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Sunday, 7 July, 2002, 12:23 GMT 13:23 UK
Pamplona run kicks off with injuries
A man is hooked by a bull during the first San Fermin bull run in Pamplona
This year's first bull run was unusually risky
The annual bull running festival in the northern Spanish city of Pamplona got off to a dangerous start on Sunday when a number of people were injured in the first dash through the streets.

Thousands of revellers hold up traditional red scarves in the central plaza in Pamplona
The city is usually jammed with party revellers
Some were gored by the animals' horns as a number of the bulls slipped on the dew-covered cobblestones on their way to the city bullring.

Partly as a result of this, the 825-metre-run through the narrow, winding streets took over seven minutes - more than twice the usual time.

The San Fermin festival begins on the morning of each 7 July, when thousands of spectators - mostly men - run alongside six bulls from a pen to the arena.

The fiesta was immortalised by Ernest Hemingway in his 1927 novel Fiesta: The Sun Also Rises.

Bullfight extravaganza

Every year, tens of thousands of foreigners flock to the San Fermin festival, but the numbers at the opening run were unusually high because it fell on a Sunday.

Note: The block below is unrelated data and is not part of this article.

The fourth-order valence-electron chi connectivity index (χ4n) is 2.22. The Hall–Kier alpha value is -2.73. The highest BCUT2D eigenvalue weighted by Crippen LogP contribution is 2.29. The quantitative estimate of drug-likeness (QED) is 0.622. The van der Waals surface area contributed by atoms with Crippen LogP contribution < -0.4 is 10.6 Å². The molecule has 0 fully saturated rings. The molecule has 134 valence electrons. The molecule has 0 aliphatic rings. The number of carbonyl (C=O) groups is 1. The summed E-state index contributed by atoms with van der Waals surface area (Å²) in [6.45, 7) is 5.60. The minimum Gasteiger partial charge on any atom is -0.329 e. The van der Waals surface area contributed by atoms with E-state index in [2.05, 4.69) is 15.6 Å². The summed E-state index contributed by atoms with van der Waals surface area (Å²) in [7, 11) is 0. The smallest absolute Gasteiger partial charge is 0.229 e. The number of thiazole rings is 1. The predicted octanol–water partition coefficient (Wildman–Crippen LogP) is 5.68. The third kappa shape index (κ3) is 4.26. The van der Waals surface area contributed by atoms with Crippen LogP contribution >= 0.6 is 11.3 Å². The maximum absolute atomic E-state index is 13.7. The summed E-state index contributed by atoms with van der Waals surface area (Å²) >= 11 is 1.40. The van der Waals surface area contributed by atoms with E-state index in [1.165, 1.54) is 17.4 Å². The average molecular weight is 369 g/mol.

Pamplona bull runners sprint ahead of a fighting bull
The fiesta dates back to 1591

Crowds jammed the city's central square for the traditional firework display that starts a week of round-the-clock drinking, partying and an early morning run with half a dozen fighting bulls.

"Why am I running? I love bulls and I love parties," Rafael, 28, from Valencia told the Reuters news agency.

But only a few hundred of the bravest gather in the old quarter each morning pursued by six stampeding bulls. The fighting bulls are killed by matadors each afternoon.

The bulls usually injure several people each day. Since the start of the last century, 13 runners have been fatally gored or trampled to death.

The running of the bulls dates back to 1591, when its purpose was to move the bulls into the arena.

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 ON THIS STORY
The BBC's Lakhvir Gill
"Spain's running of the bulls is most brutal yet"
See also:

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